Nova Scotians of all ages are being recognized for fostering a culture of caring and learning between generations with the launch of the 2014 Intergenerational Awards.
Seniors Minister Leo Glavine opened nominations today, Feb. 25, for the awards, which celebrate seniors, young people and community groups for their outstanding efforts that inspire interaction between younger and older generations.
"Great things happen when our young people and our seniors can share their experiences and learn from each other," said Glavine. "These awards celebrate those activities that enrich our communities and the lives and well-being of all involved."
Three awards will be presented:
-- outstanding volunteer group
-- outstanding volunteer service for a younger generation individual
-- outstanding volunteer service for an older generation individual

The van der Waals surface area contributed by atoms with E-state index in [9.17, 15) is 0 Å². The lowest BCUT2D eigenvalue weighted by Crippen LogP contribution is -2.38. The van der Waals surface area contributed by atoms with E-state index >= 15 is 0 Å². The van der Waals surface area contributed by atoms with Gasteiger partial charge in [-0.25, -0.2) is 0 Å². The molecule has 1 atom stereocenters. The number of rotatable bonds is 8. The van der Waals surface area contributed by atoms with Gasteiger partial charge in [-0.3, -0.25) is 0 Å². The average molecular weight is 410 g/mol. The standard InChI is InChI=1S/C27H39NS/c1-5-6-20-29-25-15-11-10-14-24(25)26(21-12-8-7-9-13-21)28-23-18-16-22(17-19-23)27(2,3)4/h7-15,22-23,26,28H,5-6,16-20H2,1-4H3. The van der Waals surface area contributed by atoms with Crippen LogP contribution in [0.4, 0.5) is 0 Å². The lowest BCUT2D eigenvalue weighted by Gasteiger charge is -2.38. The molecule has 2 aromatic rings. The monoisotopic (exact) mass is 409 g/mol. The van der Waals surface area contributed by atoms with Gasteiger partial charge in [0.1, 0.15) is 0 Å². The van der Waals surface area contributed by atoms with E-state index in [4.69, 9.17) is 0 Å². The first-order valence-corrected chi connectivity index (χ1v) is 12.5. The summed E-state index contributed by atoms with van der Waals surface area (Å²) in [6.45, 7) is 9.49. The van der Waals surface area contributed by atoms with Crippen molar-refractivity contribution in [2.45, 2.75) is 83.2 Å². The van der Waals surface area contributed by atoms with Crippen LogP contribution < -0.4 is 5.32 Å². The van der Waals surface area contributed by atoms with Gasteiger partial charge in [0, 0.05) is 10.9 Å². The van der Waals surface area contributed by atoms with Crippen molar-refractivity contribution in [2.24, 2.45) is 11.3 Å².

"Creating intergenerational connections is vital in the development of a strong culture and community. By creating a safe, positive environment that fosters the building of profound social and personal relationships and experiences, the connection between generations was easily recognized," said Kayla Mallery, who received the Outstanding Volunteer Service Award for Younger Nova Scotians last year.
Mallery established the Happily Ever Active program, which seeks to provide accessible arts and fitness classes for seniors throughout Halifax Regional Municipality.
"Receiving this award was both humbling and invigorating as it emphasized the strong sense of community that is seen within Happily Ever Active. In all of our programs, both young and old are learning and taking on new challenges together."
Anyone in Nova Scotia can submit a nomination. The deadline for submissions is April 7.
For more information about the awards or to download the nomination form, visit: http://novascotia.ca/seniors/NS_Intergenerational_Awards.asp .